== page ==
The Sylnmouth Sentinel by Moselle Gilbry

I always feel that Sylnmouth gets overlooked.  It is Farynshire’s third largest city, but it is not as celebrated as Rookpot (which you could be forgiven for thinking is the only city in the county, given all the attention it receives) or the Meyrick’s Riversouth.  Arguably, Sylnmouth is more important than either Rookpot or Riversouth.  OK, I am probably the only one who argues this, but hear me out.

Sylnmouth is Farynshire’s biggest harbour, only cruise ship terminal, and crucially, its only commercial port.  It keeps the county fed and supplied, because it is the only way to get large quantities of anything in, as no lorry is going to make it over the mountains’ narrow, slippery tracks.  I suspect this is why Sylnmouth is overlooked: it is too mundane and practical.  It does not have the turbulent history of Rookpot, so entwined with the history of the whole county, nor the mystery and aloofness of Riversouth.

Not that Sylnmouth is boring.  I wouldn’t want you to think that.

It has its own fascinating local history, packed with smuggling, pirates, and tales of extraordinary adventure on its wild seas.

I could pick out many areas of interest in Sylnmouth and write about them for the My Farynshire series – the quayside with the packed fish market; the marina with its new apartments, roof gardens, sailing ships and swans; the walks around the harbour walls; Freebooter’s Cave, the best seafood restaurant on the Farynshire coast, most of which is still housed in the two hundred and fifty year old pirates’ inn.  These are all places you should visit.  But I have been allocated a limited word count, and I have used quite a lot of them to get to this point!

So the rest of my words will be used on what I think is the most special place in Sylnmouth: its lighthouse, known as the Sylnmouth Sentinel.

It is said that the vessels safely moored behind the harbour walls have crossed a graveyard of the many (possibly hundreds) that did not make it.  These wrecks are old, and mostly pre-date the building of the Sentinel in 1820.

Outside the harbour walls is Craw Island: a pile of wind-beaten, salt-soaked rocks covered in slimy bladder wrack.  Atop its craggy rockpools sits the Sylnmouth Sentry.  A grey-bricked tower with a red domed roof and a red base. 

There are tours from the west docks at least once a day, but be prepared to wait until the experienced skipper has assessed that the conditions are benign enough so that “we can probably make it”.  Don’t be too discouraged by the size or condition of the small boat – apparently it really has never sunk.  The journey from the docks to Craw Island is a good way to experience first-hand the terror that many have felt when trying to navigate the perilous waters outside the harbour.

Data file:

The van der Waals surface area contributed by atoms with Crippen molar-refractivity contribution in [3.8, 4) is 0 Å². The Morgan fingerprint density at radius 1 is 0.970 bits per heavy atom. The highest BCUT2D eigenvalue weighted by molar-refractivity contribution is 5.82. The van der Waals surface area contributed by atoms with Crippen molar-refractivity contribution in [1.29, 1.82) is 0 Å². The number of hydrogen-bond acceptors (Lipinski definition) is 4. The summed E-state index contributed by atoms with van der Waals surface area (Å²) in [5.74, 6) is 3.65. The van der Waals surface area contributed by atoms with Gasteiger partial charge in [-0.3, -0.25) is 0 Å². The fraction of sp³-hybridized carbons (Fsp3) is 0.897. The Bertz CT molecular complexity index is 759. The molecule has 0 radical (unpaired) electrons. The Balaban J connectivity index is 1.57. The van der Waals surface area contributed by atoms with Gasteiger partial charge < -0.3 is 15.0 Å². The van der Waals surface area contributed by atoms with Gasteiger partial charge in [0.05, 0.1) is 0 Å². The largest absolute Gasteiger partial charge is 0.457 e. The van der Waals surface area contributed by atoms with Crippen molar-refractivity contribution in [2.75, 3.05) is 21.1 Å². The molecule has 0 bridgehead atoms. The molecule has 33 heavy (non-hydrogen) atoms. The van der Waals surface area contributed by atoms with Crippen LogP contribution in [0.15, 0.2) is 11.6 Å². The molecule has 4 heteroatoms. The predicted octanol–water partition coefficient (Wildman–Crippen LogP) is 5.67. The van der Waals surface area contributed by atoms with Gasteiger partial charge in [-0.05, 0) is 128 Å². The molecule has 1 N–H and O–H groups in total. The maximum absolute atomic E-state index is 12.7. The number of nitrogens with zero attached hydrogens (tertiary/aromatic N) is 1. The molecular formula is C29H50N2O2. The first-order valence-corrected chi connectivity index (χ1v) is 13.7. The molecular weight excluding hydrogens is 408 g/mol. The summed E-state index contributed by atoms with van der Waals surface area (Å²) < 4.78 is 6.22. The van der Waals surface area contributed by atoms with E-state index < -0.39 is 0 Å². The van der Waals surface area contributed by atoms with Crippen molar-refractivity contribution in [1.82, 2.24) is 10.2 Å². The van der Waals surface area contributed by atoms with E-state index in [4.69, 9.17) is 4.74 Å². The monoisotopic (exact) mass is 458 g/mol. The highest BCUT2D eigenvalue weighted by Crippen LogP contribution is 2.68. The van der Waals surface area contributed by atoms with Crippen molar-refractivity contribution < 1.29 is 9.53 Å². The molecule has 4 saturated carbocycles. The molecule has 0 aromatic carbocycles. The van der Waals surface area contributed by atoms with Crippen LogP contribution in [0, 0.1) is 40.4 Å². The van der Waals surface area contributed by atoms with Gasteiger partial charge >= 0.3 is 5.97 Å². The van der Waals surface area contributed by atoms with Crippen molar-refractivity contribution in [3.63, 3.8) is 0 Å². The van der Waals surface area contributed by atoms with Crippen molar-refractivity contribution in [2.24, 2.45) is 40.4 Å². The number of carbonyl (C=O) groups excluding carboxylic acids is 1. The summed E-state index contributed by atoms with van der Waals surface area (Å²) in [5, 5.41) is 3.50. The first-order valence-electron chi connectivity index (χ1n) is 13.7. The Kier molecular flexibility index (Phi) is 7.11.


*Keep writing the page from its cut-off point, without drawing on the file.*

If you make it in one piece, you will be left alone to wander up the only path on Craw Island: from the tiny jetty up to the front door of the Sentinel.

The door to the Sentinel is a made of weathered black oak taken (rumour has it) from one of Nelson’s warships[1] and embedded with rusted iron studs.  When you push it open you are in the entrance room at the base of the tower.  Ropes hang from hooks on the wall.  Fresh water was once stored in the tanks under the floor.  At the opposite end from the door is the first of two hundred and twenty steps.  These wind up and around the winch mechanism, and by the time you get to the store room you are definitely dizzy, and probably nauseous.

The Sentinel’s keepers are volunteers from Sylnmouth, and their duties these days revolve around preserving the heritage of the site more than saving lives.[2]  There’s not much in the store room, but in the kitchen and living room above it, you get a good sense of what life was like for the keepers who resided here two hundred years ago.  It is, as you would expect, pretty basic.  Along one wall is a sink, under a tank for freshwater (pumped up from the basement), a dresser with chipped plates and cups, and a supply cupboard, that contains old tins of meat, flour and biscuits[3]. The skinny lockers stand against the wall, hardly beg enough to contain a coat and a pair of boots.  The rickety table and chairs are placed close to the kitchen range, a comfort in the cold winters.  It’s all very sparse and functional.

Proceeding up the final stairs, you come to the bedroom, which has three bunks and a bookcase.  On the bookcase are the things the keepers used to alleviate their boredom.  There are weather journals here, barometers and an old thermometer.  Old examples of the radios that lived here over the years are still working: an old crystal radio, and the more recent wireless versions.  There are also piles of ancient yellow newspapers and dog-eared novels.  On the bottom shelf are puzzles, playing cards, board games and painting materials.  These may have been donated by the local museum, but I like to think that they once belonged to the original keepers.  Around the walls of the bedroom is a permanent exhibition showing off the artwork of keepers over the decades.  There are a lot of spectacular sunsets and sunrises, tame gulls, sunbathing seals, and many many boats.  There are also a few watercolours and sketches of seafolk, which at least demonstrates a healthy imagination, no doubt a result of the long periods of isolation.